There is a very plausible scenario where the ACC gets left out of the playoffs. It would involve a ranked NC State defeating Clemson at home in a couple of weeks and going on to win the Atlantic division. Keep in mind that NC State has already lost to South Carolina and could well lose to Notre Dame next weekend. Even if they win the ACC outright, a two-loss team would have a hard time bumping UW out.
To further enrich this scenario, consider that Miami - undefeated right now and the clear leader in the Coastal - still has a difficult schedule ahead with Virginia Tech and Notre Dame ahead. If they lose just one game along the way (especially if it is ugly), it is very possible that UW would pass them given our assumptions above.
1. Bailing on the Big 12 Scenario
Narrow (lucky?) wins yesterday by Oklahoma over K-State and Oklahoma State over Texas should serve as a reminder that the parity in the Big 12 is razor thin. None of the current contenders (Oklahoma, OKST or TCU) seem to want to play defense and all of them have shown that their offenses can be controlled for spurts of time.
The problem for the PAC 12 is that Oklahoma served up a road win against Ohio State that has the effect of raising the prestige of the conference overall. That glow was dimmed a little when Oklahoma got beat at home Iowa State, but it remains a factor.
The best situation for UW, assuming they win out with no questionable wins, is for Iowa State to win the Big 12 regular season.
Don’t laugh. This is not out of the question.
Iowa State has one conference loss but, because they have a win over Oklahoma and have both TCU and OKST ahead, they literally control their own destiny. I admit it is a stretch, but the possibility can’t be ignored that a two loss Iowa State goes to the Big 12 championship sowing playoff chaos in its wake.
If you want to limit it to the main contenders - TCU, OKST and Oklahoma - there are a couple of scenarios where the PAC jumps the Big 12. The best involves the Big 12 champ having two losses. There are several scenarios where this can happen: OKST can lose one more along the way (not to Oklahoma) but get a rematch with TCU ... Oklahoma could beat OKST, lose to TCU and still see TCU in the championship ... TCU could lose one more to anybody but fall in the Big 12 championship to a two loss team.
You catch my drift.
We’ll know a whole lot more in two weeks when the Oklahoma schools meet up (in Stillwater) and TCU takes on Texas. Until then, just know that there is a ton of football to be played in the Big 12.
Ok, but does Washington control its own playoff destiny?
If this were the 2014, 2015, or 2016 seasons, UW would absolutely control its own destiny.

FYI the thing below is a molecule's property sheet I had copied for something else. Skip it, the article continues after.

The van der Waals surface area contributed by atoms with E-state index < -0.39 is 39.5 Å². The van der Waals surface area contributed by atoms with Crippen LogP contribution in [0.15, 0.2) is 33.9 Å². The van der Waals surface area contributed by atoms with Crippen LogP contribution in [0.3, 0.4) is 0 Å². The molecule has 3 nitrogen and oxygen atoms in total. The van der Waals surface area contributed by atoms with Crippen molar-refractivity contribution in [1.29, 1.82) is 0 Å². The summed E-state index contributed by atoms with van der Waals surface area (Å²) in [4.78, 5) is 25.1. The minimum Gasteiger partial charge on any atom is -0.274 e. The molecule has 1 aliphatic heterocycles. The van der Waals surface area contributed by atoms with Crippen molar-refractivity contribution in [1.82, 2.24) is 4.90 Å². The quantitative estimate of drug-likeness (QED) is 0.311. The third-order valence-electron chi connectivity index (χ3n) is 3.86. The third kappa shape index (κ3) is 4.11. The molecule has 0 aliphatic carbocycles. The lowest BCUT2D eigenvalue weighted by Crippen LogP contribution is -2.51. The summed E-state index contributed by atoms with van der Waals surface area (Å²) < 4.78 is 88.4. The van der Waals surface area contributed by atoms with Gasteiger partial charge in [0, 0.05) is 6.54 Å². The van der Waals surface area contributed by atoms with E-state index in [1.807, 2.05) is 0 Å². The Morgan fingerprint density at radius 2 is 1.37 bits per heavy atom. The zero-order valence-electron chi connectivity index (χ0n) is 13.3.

Sadly, in 2017, they do not.
There are as many scenarios where UW handles their business but still fails to make the playoffs. Maybe as many of those scenarios as there are where they get in.
The biggest threats to UW not getting in involve them competing with several other one-loss conference champions or a one-loss Notre Dame. Considering the fact that we are actually rooting for Notre Dame to have success in taking out some ACC competition (but losing to Stanford), the line we are walking starts to get pretty narrow.
In addition, there is the whole two-team issue. Should Georgia win out but fall in the SEC championship, it is going to be very difficult to keep them out given their win over Notre Dame. While we know that the committee looks down on a two-team scenario, we also have seen them admit a non conference champ once before.
Finally, there is the whole Notre Dame threat. They will get dinged for not playing in a conference championship. However, if they do what we want them to do by taking out Miami and NC State and then go on to beat Stanford, they will have a stellar case. This assumes that their one-point loss to Georgia still looks good by the end of the year. If it does, they could consume one of those precious four spots and create a scenario where two power five conference champs are left out.
At best, I see the situation for UW looking like a 50/50 proposition right now. It is absolutely true that a number of things have to fall into place for UW to get in. However, if they take care of their remaining schedule, history suggests that a number of things would have to happen to keep them out.
So stay tuned. There is, as they say, much football left to be played.